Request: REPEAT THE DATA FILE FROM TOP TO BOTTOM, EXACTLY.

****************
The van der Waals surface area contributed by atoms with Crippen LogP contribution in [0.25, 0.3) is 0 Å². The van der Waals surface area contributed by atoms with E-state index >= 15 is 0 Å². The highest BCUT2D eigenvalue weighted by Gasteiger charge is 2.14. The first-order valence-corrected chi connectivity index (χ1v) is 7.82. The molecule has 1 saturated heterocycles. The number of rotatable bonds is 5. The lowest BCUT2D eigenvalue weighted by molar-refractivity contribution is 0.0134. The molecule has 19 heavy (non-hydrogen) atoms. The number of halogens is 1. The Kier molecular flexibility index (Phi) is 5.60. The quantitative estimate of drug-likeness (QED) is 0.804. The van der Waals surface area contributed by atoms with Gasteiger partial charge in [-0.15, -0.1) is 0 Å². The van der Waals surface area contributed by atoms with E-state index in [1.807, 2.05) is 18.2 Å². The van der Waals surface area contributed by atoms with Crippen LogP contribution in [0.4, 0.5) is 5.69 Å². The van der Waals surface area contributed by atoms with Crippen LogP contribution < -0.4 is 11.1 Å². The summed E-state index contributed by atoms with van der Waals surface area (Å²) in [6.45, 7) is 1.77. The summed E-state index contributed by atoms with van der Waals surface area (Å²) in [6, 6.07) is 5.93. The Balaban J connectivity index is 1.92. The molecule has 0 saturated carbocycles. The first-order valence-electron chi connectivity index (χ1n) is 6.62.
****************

The van der Waals surface area contributed by atoms with Crippen LogP contribution in [0.25, 0.3) is 0 Å². The van der Waals surface area contributed by atoms with E-state index >= 15 is 0 Å². The highest BCUT2D eigenvalue weighted by Gasteiger charge is 2.14. The first-order valence-corrected chi connectivity index (χ1v) is 7.82. The molecule has 1 saturated heterocycles. The number of rotatable bonds is 5. The lowest BCUT2D eigenvalue weighted by molar-refractivity contribution is 0.0134. The molecule has 19 heavy (non-hydrogen) atoms. The number of halogens is 1. The Kier molecular flexibility index (Phi) is 5.60. The quantitative estimate of drug-likeness (QED) is 0.804. The van der Waals surface area contributed by atoms with Gasteiger partial charge in [-0.15, -0.1) is 0 Å². The van der Waals surface area contributed by atoms with E-state index in [1.807, 2.05) is 18.2 Å². The van der Waals surface area contributed by atoms with Crippen LogP contribution in [0.4, 0.5) is 5.69 Å². The van der Waals surface area contributed by atoms with Crippen LogP contribution < -0.4 is 11.1 Å². The summed E-state index contributed by atoms with van der Waals surface area (Å²) in [6.45, 7) is 1.77. The summed E-state index contributed by atoms with van der Waals surface area (Å²) in [6, 6.07) is 5.93. The Balaban J connectivity index is 1.92. The molecule has 0 saturated carbocycles. The first-order valence-electron chi connectivity index (χ1n) is 6.62.